Hawaii, Massachusetts, Minnesota, Washington, Connecticut and Vermont rank at the top of the Commonwealth Fund’s 2019 Scorecard on State Health System Performance released on Wednesday.
The scorecard assesses all 50 states and the District of Columbia on 47 health care measures, covering access, quality, service use and costs of care, health outcomes, and income-based health care disparities. Arkansas, Nevada, Texas, Oklahoma and Mississippi rank at the bottom in the report.
California had the largest jump in rankings, and Rhode Island improved on the most indicators that are tracked over time. Only Delaware – which fell 17 spots in the rankings – Hawaii, New Mexico and Wyoming performed worse on more measures than they improved on over a five-year period.
Key findings from the scorecard include:
- Deaths from suicide, alcohol, and drugs are a national crisis, but affect states in different ways. States are losing ground when it comes to deaths from suicide, alcohol, and drugs. A number of states in New England, the Mid-Atlantic region, and the Southeast have been hard-hit by the opioid epidemic. West Virginia had the highest rate of drug overdose deaths in 2017 (57.8 deaths per 100,000 residents) — more than double the national average. Ohio, with 46.3 drug-related deaths per 100,000 residents, had the second-highest rate.
- Montana, Nebraska, the Dakotas, Oregon, and Wyoming had higher rates of death from suicide and alcohol use than from drugs in 2017. The state differences show that approaches for combating these challenges must be tailored to local circumstances, the authors say.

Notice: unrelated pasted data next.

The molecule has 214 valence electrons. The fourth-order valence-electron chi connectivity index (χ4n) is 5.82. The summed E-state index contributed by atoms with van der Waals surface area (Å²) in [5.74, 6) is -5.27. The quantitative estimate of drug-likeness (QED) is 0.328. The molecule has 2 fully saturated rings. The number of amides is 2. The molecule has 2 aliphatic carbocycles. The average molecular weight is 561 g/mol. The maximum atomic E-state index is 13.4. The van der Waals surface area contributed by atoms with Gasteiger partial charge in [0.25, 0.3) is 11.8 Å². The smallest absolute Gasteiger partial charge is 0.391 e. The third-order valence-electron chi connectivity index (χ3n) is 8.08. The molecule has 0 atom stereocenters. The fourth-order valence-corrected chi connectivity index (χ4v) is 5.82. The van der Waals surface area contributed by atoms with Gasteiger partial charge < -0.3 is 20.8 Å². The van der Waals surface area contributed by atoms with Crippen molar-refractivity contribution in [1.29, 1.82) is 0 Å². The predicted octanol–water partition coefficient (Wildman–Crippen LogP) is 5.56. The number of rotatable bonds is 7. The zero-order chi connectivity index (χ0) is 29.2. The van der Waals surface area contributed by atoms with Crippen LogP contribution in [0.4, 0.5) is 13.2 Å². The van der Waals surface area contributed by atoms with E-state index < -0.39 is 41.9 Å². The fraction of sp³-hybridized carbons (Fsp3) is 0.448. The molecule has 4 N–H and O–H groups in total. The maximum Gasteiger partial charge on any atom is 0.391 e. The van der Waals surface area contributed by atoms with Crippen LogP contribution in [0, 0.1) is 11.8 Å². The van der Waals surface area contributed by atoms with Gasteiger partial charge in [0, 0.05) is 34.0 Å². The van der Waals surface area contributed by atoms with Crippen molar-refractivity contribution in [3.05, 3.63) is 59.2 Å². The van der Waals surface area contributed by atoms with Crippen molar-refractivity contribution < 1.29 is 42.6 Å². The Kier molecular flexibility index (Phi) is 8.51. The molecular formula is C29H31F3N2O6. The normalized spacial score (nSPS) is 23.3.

- States’ progress in expanding health care coverage and access since the Affordable Care Act (ACA) was enacted has stalled. Although nearly all states saw widespread reductions in their uninsured rates between 2013 and 2016, progress stalled after 2015. Between 2016 and 2017, more than half of states simply held on to earlier coverage gains among working-age adults. And 16 states, including those that have expanded Medicaid and those that have not, experienced one-percentage-point upticks in their adult uninsured rate.
- Medicaid expansion is associated with lower uninsured rates and better access to care. For example, uninsured rates among adults ages 19 to 64 ranged from a low of 4 percent in Massachusetts — which expanded Medicaid and made coverage enhancements like offering extra subsidies — to a high of 24 percent in Texas, which did not expand Medicaid. Of the 17 states that have yet to expand Medicaid, five had the highest adult uninsured rate in 2017 in the U.S., ranging from 18 percent to 24 percent.
- Health care costs are the primary driving force behind rising premiums, which are an increasing financial burden to working families in all states. Per-enrollee cost growth in employer plans grew at a faster pace than in Medicare from 2013 to 2016 in five of eight regions of the country and in 31 states. Across states, per-enrollee spending growth in employer plans was more variable than in Medicare.
The Commonwealth Fund’s 2019 Scorecard on State Health System Performance evaluates 47 health care indicators as well as income-based differences in performance within states. Findings are based on the authors’ analysis of the most recent publicly available data from federal agencies including the U.S. Census Bureau, Centers for Disease Control and Prevention, and the Centers for Medicare and Medicaid Services, as well as other data sources.
For more detail, see “Scorecard Methods” in the report.